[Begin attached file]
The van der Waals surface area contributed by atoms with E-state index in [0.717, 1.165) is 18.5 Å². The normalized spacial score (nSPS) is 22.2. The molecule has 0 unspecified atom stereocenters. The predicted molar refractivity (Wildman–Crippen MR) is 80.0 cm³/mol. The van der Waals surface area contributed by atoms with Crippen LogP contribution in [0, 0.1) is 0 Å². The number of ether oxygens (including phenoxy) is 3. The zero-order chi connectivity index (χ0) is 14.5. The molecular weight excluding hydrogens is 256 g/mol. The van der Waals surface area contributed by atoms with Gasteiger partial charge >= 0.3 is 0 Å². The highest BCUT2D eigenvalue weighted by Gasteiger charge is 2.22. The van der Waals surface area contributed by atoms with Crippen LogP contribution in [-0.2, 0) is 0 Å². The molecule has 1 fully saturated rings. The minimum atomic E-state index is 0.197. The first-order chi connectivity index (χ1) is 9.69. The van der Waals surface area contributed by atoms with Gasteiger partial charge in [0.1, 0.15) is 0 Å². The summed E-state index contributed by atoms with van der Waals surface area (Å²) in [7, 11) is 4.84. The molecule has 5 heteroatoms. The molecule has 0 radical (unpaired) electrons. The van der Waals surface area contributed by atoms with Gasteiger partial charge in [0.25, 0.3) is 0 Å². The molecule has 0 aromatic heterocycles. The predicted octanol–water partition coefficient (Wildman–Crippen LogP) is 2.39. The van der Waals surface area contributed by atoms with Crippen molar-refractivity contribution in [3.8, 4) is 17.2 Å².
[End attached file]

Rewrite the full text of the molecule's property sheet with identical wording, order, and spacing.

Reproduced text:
The van der Waals surface area contributed by atoms with E-state index in [0.717, 1.165) is 18.5 Å². The normalized spacial score (nSPS) is 22.2. The molecule has 0 unspecified atom stereocenters. The predicted molar refractivity (Wildman–Crippen MR) is 80.0 cm³/mol. The van der Waals surface area contributed by atoms with Crippen LogP contribution in [0, 0.1) is 0 Å². The number of ether oxygens (including phenoxy) is 3. The zero-order chi connectivity index (χ0) is 14.5. The molecular weight excluding hydrogens is 256 g/mol. The van der Waals surface area contributed by atoms with Gasteiger partial charge >= 0.3 is 0 Å². The highest BCUT2D eigenvalue weighted by Gasteiger charge is 2.22. The van der Waals surface area contributed by atoms with Crippen LogP contribution in [-0.2, 0) is 0 Å². The molecule has 1 fully saturated rings. The minimum atomic E-state index is 0.197. The first-order chi connectivity index (χ1) is 9.69. The van der Waals surface area contributed by atoms with Gasteiger partial charge in [0.1, 0.15) is 0 Å². The summed E-state index contributed by atoms with van der Waals surface area (Å²) in [7, 11) is 4.84. The molecule has 5 heteroatoms. The molecule has 0 radical (unpaired) electrons. The van der Waals surface area contributed by atoms with Gasteiger partial charge in [0.25, 0.3) is 0 Å². The molecule has 0 aromatic heterocycles. The predicted octanol–water partition coefficient (Wildman–Crippen LogP) is 2.39. The van der Waals surface area contributed by atoms with Crippen molar-refractivity contribution in [3.8, 4) is 17.2 Å².